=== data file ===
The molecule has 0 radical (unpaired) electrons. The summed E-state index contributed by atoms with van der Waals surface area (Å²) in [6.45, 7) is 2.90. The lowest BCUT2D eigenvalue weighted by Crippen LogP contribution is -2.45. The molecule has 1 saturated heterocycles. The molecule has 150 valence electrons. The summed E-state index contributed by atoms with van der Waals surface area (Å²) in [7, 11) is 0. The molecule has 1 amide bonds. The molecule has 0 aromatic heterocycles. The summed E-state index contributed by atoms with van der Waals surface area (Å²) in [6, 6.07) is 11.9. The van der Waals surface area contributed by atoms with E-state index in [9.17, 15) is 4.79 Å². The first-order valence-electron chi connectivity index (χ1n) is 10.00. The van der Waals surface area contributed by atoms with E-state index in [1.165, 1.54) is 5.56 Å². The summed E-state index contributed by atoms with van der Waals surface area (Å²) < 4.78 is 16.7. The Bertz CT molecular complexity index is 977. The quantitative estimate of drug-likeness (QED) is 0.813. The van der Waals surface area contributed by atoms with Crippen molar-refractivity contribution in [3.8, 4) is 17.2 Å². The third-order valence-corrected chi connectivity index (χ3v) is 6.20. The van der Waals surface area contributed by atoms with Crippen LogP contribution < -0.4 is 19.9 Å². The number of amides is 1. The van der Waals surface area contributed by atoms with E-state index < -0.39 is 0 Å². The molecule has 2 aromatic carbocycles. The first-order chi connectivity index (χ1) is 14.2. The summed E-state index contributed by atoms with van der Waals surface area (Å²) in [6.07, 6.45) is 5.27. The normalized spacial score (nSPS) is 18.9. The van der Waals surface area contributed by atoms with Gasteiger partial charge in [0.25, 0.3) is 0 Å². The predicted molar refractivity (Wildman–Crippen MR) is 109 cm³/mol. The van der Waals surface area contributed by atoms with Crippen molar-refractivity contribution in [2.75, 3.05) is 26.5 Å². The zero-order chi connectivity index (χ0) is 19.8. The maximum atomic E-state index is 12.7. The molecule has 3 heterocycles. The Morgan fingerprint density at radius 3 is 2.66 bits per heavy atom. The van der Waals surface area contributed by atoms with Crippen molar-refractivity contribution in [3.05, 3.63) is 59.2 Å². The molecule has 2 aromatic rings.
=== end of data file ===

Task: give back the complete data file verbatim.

The molecule has 0 radical (unpaired) electrons. The summed E-state index contributed by atoms with van der Waals surface area (Å²) in [6.45, 7) is 2.90. The lowest BCUT2D eigenvalue weighted by Crippen LogP contribution is -2.45. The molecule has 1 saturated heterocycles. The molecule has 150 valence electrons. The summed E-state index contributed by atoms with van der Waals surface area (Å²) in [7, 11) is 0. The molecule has 1 amide bonds. The molecule has 0 aromatic heterocycles. The summed E-state index contributed by atoms with van der Waals surface area (Å²) in [6, 6.07) is 11.9. The van der Waals surface area contributed by atoms with E-state index in [9.17, 15) is 4.79 Å². The first-order valence-electron chi connectivity index (χ1n) is 10.00. The van der Waals surface area contributed by atoms with E-state index in [1.165, 1.54) is 5.56 Å². The summed E-state index contributed by atoms with van der Waals surface area (Å²) < 4.78 is 16.7. The Bertz CT molecular complexity index is 977. The quantitative estimate of drug-likeness (QED) is 0.813. The van der Waals surface area contributed by atoms with Crippen molar-refractivity contribution in [3.8, 4) is 17.2 Å². The third-order valence-corrected chi connectivity index (χ3v) is 6.20. The van der Waals surface area contributed by atoms with Crippen LogP contribution < -0.4 is 19.9 Å². The number of amides is 1. The van der Waals surface area contributed by atoms with E-state index < -0.39 is 0 Å². The molecule has 2 aromatic carbocycles. The first-order chi connectivity index (χ1) is 14.2. The summed E-state index contributed by atoms with van der Waals surface area (Å²) in [6.07, 6.45) is 5.27. The normalized spacial score (nSPS) is 18.9. The van der Waals surface area contributed by atoms with Gasteiger partial charge in [0.25, 0.3) is 0 Å². The predicted molar refractivity (Wildman–Crippen MR) is 109 cm³/mol. The van der Waals surface area contributed by atoms with Crippen molar-refractivity contribution in [2.75, 3.05) is 26.5 Å². The zero-order chi connectivity index (χ0) is 19.8. The maximum atomic E-state index is 12.7. The molecule has 3 heterocycles. The Morgan fingerprint density at radius 3 is 2.66 bits per heavy atom. The van der Waals surface area contributed by atoms with Crippen molar-refractivity contribution in [3.05, 3.63) is 59.2 Å². The molecule has 2 aromatic rings.